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Why Sleep is an Effective Painkiller. 5 Tips for a Better Bedtime 

 March 19, 2021

By  Laura Warf

Did you know there is a special day dedicated to sleep education?
World Sleep Day, Friday 19th March 2021 is an annual event, intended to be a celebration of sleep and a call to action on important issues related to sleep.  It is held the Friday before Spring Equinox each year.

New research, published in the Journal of Neuroscience, finds that sleep deprivation increases sensitivity to pain by numbing the brain's painkilling response. So that means the less you sleep, the more pain or discomfort you may feel in your body.

One in 3 adults in North America, or 35 percent of the adult population, do not get enough sleep. Do you fall into this category?

The effects of sleep deprivation on the brain are numerous, from cognitive impairment to hindering our ability to learn and form new memories.

Yet new research highlights another neurological effect of insufficient sleep: heightened sensitivity to pain. The brain assesses the pain differently without sufficient sleep. Regardless of the soft tissue injury, without a good night’s sleep, pain tolerance is lessened. (medicalnewstoday.com)

Lack of sleep can also cause inflammation in the body, which will often result in muscle aches and pains and can exacerbate inflammatory conditions such as arthritis. Be sure to check out the Mend my Back recipe book to help combat chronic inflammation with healthy recipe ideas. Adequate rest combined with proper movement and optimal nutrition is a winning formula to keep inflammation low and stay resilient.

It is reported that people living chronic back pain and muscle aches often do not have healthy sleeping patterns and low-quality sleep increase the risk of developing widespread pain, particularly as we age. We offer five tips below to help get a better night’s sleep.

The body’s healing processes are most active during sleep, so if you’re recovering from a soft-tissue injury, or have chronic aches and pains, not getting enough sleep may mean you need a longer time to recover.

There are wide-spread benefits to getting a good night’s sleep. When we are more rested, we feel better, have less pain sensitivity, we are able to make better decisions, have improved memory and heal faster.

Make your sleep rituals a priority to optimize your overall health and happiness.

Causes of pain might include:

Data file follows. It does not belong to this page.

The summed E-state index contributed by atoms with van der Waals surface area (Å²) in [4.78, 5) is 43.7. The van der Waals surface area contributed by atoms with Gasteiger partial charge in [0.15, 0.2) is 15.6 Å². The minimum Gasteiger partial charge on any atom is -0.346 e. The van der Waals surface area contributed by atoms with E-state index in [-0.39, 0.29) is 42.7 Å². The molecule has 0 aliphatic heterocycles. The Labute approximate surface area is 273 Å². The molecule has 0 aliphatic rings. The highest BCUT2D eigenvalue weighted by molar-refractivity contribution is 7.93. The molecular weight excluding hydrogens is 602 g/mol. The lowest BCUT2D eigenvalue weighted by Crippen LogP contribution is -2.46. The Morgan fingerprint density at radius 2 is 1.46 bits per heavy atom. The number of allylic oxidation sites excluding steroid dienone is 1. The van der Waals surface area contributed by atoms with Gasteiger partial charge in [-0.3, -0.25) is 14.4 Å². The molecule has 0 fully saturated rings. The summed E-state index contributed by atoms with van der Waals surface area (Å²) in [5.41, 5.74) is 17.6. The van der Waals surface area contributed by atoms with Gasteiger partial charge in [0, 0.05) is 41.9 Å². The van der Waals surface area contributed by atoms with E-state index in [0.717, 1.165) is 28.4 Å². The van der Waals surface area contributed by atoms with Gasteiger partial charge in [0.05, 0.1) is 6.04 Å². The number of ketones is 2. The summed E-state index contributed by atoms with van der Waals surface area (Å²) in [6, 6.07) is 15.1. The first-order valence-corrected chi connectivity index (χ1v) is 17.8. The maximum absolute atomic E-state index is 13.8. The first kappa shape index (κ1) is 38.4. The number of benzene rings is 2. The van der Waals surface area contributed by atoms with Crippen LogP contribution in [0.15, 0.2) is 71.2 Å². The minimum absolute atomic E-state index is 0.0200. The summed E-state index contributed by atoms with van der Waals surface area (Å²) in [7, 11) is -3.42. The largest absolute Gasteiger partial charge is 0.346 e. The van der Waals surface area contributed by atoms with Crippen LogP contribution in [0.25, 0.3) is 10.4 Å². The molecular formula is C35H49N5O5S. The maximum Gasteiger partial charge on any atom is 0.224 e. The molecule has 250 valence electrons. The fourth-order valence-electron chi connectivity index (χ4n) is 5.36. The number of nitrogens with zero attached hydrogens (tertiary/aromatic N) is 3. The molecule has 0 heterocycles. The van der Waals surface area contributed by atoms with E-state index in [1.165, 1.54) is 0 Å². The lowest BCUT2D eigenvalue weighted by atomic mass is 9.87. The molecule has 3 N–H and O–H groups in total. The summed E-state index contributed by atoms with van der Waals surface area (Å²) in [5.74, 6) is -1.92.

• Muscle or joint injury
  • Chronic conditions such as arthritis
  • Over-training for sports
  • Poor posture or non-ergonomic working environment during the day
  • Body muscle weaknesses and imbalances.

Fast Tips for Better Sleep

  • Giving yourself a set bedtime is a good place to start. As well as setting an alarm to get up in the morning. Most adults need 7-9 hours of sleep per night to fully rest and recover physically and mentally.
  • Sometimes an un-restful night sleep is caused by poor sleeping position or an unsupported mattress. Refer to the MMB lifestyle foundations video on how to get a better night's sleep with the use of pillows and cushions to support your body as a side-sleeper or a back sleeper. We also explore best positions for sleep.
  • Avoid caffeinated drinks in the evening. Limit them after 2 p.m. You could try a wind-down ritual in the evening to relax your body and mind. We suggest a warm bath, a sleepy-time tea containing valerian or chamomile, and reading an enjoyable book.
  • Avoid electronic devices in the evening especially an hour before bed. The stimulation and the blue light screen affect the brain making it more difficult for you to fall sleep and stay asleep.
  • Try slow, deep abdominal breathing. Rhythmic breathing has calming mind-body effects and may help alleviate pain and stress, promoting sleep. Research indicates that taking slow and deep breaths before bedtime can help you get to sleep faster and fall back asleep in case you wake up during the night. Try counting to 5 as you inhale, pause for for 3 seconds, exhale for 5 seconds, pause for 3 seconds and repeat for 10 rounds. Notice how even just 3 minutes of rhythmic breathing can make a positive difference in your well-being.

We’ve got your back,
Laura and Ian

Laura Warf


Laura Warf is the founder of the School of Happiness, an online Holistic Wellness Center. Laura's methods are based on tools from ancient teachings to today’s current research that will inspire others to take charge of their complete well-being by following 8 essential elements to health and happiness. She is a passionate wellness educator and mind-body specialist offering services in yoga, meditation, energetic balancing, and fitness conditioning. Visit www.LauraWarf.com & www.SchoolofHappiness.ca

Laura Warf

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